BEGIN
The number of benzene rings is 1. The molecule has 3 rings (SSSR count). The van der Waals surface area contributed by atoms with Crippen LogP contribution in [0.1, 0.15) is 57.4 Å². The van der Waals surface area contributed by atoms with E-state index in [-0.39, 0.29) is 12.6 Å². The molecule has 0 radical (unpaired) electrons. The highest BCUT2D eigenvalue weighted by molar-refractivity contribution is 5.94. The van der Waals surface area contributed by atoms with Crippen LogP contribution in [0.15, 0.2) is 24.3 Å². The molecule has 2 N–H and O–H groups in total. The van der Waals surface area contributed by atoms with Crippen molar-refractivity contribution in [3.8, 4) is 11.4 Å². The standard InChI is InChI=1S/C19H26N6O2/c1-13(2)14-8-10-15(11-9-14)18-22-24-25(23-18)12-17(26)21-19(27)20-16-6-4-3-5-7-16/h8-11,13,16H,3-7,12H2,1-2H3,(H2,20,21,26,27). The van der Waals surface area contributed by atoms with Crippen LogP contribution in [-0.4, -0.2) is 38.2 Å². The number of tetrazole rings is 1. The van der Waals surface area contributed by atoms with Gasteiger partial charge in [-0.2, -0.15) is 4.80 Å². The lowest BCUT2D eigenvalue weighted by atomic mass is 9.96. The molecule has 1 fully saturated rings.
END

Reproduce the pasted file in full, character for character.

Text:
The number of benzene rings is 1. The molecule has 3 rings (SSSR count). The van der Waals surface area contributed by atoms with Crippen LogP contribution in [0.1, 0.15) is 57.4 Å². The van der Waals surface area contributed by atoms with E-state index in [-0.39, 0.29) is 12.6 Å². The molecule has 0 radical (unpaired) electrons. The highest BCUT2D eigenvalue weighted by molar-refractivity contribution is 5.94. The van der Waals surface area contributed by atoms with Crippen LogP contribution in [0.15, 0.2) is 24.3 Å². The molecule has 2 N–H and O–H groups in total. The van der Waals surface area contributed by atoms with Crippen molar-refractivity contribution in [3.8, 4) is 11.4 Å². The standard InChI is InChI=1S/C19H26N6O2/c1-13(2)14-8-10-15(11-9-14)18-22-24-25(23-18)12-17(26)21-19(27)20-16-6-4-3-5-7-16/h8-11,13,16H,3-7,12H2,1-2H3,(H2,20,21,26,27). The van der Waals surface area contributed by atoms with Crippen LogP contribution in [-0.4, -0.2) is 38.2 Å². The number of tetrazole rings is 1. The van der Waals surface area contributed by atoms with Gasteiger partial charge in [-0.2, -0.15) is 4.80 Å². The lowest BCUT2D eigenvalue weighted by atomic mass is 9.96. The molecule has 1 fully saturated rings.